Snow, Steel, and Illness: Hemingway’s Battle of the Bulge
But the Germans would cut his vacation plans short.
16th December came and so did news of “Wacht am Rhein,” the German code-name for their Western offensive. Hemingway sent a message to General Raymond Barton, who recalled: “He wanted to know if there was a show going on that would be worth his while coming up for… for security reasons I could not give him the facts over the telephone, so I told him in substance that it was a pretty hot show and to come on up.”
Loading his jeep with weapons, Hemingway reached Luxembourg three days later and even managed to link up with his old regiment, the 22nd, but by this time icy weather, bad roads, and prolific alcohol consumption was proving too much. The regimental doctor examined Hemingway and found he had a severe head and chest cold, dosing him with a large quantity of sulfa drugs and ordering him to “stay quiet and out of trouble.”
Staying quiet was not something that came easily to Ernest Hemingway.
He immediately sought out his friend and drinking buddy, “Buck” Lanham, who was too busy commanding the regiment to give him much consideration. So Hemingway set himself up in Lanham’s command post, an abandoned priest’s house, and tried to shift his cold.
A rumor was circulating (possibly spread by Hemingway himself) that the priest had been a Nazi sympathizer, so the correspondent saw it as only reasonable to appropriate his wine cellar.
It took him three days to “recuperate,” clearing out the priest’s entire stock of sacramental wine. According to legend, Hemingway would delight himself by filling the empties with his own urine, corking the bottles, and labeling them “Schloss Hemingstein 44,” for the priest to discover when the war was over. One night, a drunken Hemingway accidentally opened a bottle of his own vintage and was not pleased with its quality.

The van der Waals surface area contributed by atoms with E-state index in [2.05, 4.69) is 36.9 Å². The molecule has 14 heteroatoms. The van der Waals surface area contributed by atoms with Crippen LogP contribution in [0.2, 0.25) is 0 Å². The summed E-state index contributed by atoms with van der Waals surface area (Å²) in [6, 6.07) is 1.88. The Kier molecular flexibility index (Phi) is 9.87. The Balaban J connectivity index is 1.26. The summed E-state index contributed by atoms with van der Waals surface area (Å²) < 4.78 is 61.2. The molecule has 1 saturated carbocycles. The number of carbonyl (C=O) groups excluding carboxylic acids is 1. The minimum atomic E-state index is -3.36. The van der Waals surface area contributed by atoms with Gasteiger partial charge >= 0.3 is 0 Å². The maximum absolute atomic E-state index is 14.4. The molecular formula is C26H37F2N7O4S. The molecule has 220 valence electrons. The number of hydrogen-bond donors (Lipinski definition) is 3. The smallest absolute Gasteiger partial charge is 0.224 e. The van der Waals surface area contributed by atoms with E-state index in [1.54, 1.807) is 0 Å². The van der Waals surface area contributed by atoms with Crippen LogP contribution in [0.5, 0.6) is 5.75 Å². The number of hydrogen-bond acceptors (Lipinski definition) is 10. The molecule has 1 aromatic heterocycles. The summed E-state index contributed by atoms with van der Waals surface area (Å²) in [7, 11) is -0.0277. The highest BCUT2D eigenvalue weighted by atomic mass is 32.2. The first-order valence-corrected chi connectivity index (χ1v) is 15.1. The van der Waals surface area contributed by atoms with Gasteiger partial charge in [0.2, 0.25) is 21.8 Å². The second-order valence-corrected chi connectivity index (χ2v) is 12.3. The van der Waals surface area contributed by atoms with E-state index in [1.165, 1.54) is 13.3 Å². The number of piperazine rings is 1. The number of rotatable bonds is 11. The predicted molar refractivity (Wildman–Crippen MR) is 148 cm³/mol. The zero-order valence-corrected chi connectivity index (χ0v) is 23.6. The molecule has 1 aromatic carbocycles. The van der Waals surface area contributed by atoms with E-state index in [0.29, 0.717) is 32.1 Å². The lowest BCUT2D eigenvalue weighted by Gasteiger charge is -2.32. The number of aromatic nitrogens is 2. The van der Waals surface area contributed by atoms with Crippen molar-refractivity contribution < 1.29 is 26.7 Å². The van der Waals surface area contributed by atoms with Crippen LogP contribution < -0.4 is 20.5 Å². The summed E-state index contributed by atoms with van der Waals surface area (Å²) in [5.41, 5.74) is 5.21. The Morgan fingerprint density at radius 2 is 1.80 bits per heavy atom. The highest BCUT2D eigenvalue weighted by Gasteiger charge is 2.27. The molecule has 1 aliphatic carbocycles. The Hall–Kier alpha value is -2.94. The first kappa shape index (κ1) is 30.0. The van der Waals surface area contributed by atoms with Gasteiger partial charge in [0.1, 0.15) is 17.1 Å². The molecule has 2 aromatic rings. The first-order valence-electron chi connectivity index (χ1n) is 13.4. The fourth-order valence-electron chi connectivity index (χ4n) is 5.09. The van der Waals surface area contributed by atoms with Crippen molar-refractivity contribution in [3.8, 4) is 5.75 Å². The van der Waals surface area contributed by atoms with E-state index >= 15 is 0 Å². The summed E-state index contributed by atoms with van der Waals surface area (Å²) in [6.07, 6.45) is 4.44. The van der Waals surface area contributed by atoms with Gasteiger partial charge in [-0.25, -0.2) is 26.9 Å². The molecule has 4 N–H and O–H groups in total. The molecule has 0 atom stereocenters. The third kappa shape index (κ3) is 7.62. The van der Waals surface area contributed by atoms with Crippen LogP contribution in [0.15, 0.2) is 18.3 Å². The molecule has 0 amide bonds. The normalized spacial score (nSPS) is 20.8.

On the morning of December 22nd, Hemingway was feeling ready for action. He watched the routing of Germans on snowy slopes near the village of Breidweiler, before taking a jeep tour of the regimental positions.
Christmas Eve came and with it an excuse for some heavy drinking. Hemingway managed to get himself invited to divisional headquarters for dinner. Turkey was washed down with a combination of scotch, gin, and some excellent brandy from the local area. Later, still somehow standing, he went to a champagne party in the wee small hours with men of the 70th Tank Battalion.
Martha Gellhorn (fellow war correspondent and Hemingway’s estranged wife) then showed up to cover the Battle of the Bulge.
A few days later, Hemingway left the front, never to return. In the end, despite his willingness to fight, he was left with a hatred for war:
“The only people who ever loved war for long were profiteers, generals, staff officers… [t]hey all had the best and finest times of their lives.”
Aftermath: Ernest Hemingway’s World War II Expense Claim
There was some talk about him going to the Far East to cover the fighting against Japan, but this was not to be. Cuba beckoned, and with it a seriously needed rest.
And so, Ernest Hemingway’s World War II came to an end. Lasting a little over six months, America’s finest author had taken part in an astonishing amount of fighting, feasting, and drinking. What he had not done much of was writing. The six articles he sent back to Collier’s magazine were not considered his best. As he said later on, he was saving all his greatest material for a book.
In the end, Colliers was landed with a truly Herculean expense claim (the equivalent of 187,000 dollars in today’s money).
After all, someone had to foot the bill for all that booze.